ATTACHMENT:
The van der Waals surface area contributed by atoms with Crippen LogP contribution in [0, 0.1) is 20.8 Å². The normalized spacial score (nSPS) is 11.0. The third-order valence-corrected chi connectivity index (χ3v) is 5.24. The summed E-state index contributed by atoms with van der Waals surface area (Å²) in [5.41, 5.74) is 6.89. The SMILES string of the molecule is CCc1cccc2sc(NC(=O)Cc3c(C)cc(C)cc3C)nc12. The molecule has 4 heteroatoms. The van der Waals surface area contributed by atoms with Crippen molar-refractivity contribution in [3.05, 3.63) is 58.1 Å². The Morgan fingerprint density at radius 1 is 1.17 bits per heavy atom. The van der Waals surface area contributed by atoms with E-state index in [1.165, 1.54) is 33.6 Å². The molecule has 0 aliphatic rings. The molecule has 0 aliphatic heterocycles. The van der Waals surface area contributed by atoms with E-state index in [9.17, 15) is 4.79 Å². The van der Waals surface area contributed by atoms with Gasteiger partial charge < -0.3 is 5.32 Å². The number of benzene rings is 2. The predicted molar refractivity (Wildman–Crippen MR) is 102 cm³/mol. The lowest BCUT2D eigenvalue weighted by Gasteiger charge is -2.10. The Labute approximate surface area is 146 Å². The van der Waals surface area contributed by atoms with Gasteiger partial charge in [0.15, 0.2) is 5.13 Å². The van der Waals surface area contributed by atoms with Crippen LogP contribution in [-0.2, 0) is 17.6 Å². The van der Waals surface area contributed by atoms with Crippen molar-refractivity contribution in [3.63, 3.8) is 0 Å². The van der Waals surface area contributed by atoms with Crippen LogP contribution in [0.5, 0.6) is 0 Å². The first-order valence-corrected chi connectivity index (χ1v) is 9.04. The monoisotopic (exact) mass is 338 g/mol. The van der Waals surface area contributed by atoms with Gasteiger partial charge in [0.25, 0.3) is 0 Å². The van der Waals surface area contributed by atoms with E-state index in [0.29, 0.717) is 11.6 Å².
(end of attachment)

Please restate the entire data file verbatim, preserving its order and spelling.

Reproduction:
The van der Waals surface area contributed by atoms with Crippen LogP contribution in [0, 0.1) is 20.8 Å². The normalized spacial score (nSPS) is 11.0. The third-order valence-corrected chi connectivity index (χ3v) is 5.24. The summed E-state index contributed by atoms with van der Waals surface area (Å²) in [5.41, 5.74) is 6.89. The SMILES string of the molecule is CCc1cccc2sc(NC(=O)Cc3c(C)cc(C)cc3C)nc12. The molecule has 4 heteroatoms. The van der Waals surface area contributed by atoms with Crippen molar-refractivity contribution in [3.05, 3.63) is 58.1 Å². The Morgan fingerprint density at radius 1 is 1.17 bits per heavy atom. The van der Waals surface area contributed by atoms with E-state index in [1.165, 1.54) is 33.6 Å². The molecule has 0 aliphatic rings. The molecule has 0 aliphatic heterocycles. The van der Waals surface area contributed by atoms with E-state index in [9.17, 15) is 4.79 Å². The van der Waals surface area contributed by atoms with Gasteiger partial charge < -0.3 is 5.32 Å². The number of benzene rings is 2. The predicted molar refractivity (Wildman–Crippen MR) is 102 cm³/mol. The lowest BCUT2D eigenvalue weighted by Gasteiger charge is -2.10. The Labute approximate surface area is 146 Å². The van der Waals surface area contributed by atoms with Gasteiger partial charge in [0.15, 0.2) is 5.13 Å². The van der Waals surface area contributed by atoms with Crippen LogP contribution in [-0.2, 0) is 17.6 Å². The van der Waals surface area contributed by atoms with Crippen molar-refractivity contribution in [3.63, 3.8) is 0 Å². The van der Waals surface area contributed by atoms with Crippen LogP contribution in [0.5, 0.6) is 0 Å². The first-order valence-corrected chi connectivity index (χ1v) is 9.04. The monoisotopic (exact) mass is 338 g/mol. The van der Waals surface area contributed by atoms with Gasteiger partial charge in [0.25, 0.3) is 0 Å². The van der Waals surface area contributed by atoms with E-state index in [0.29, 0.717) is 11.6 Å².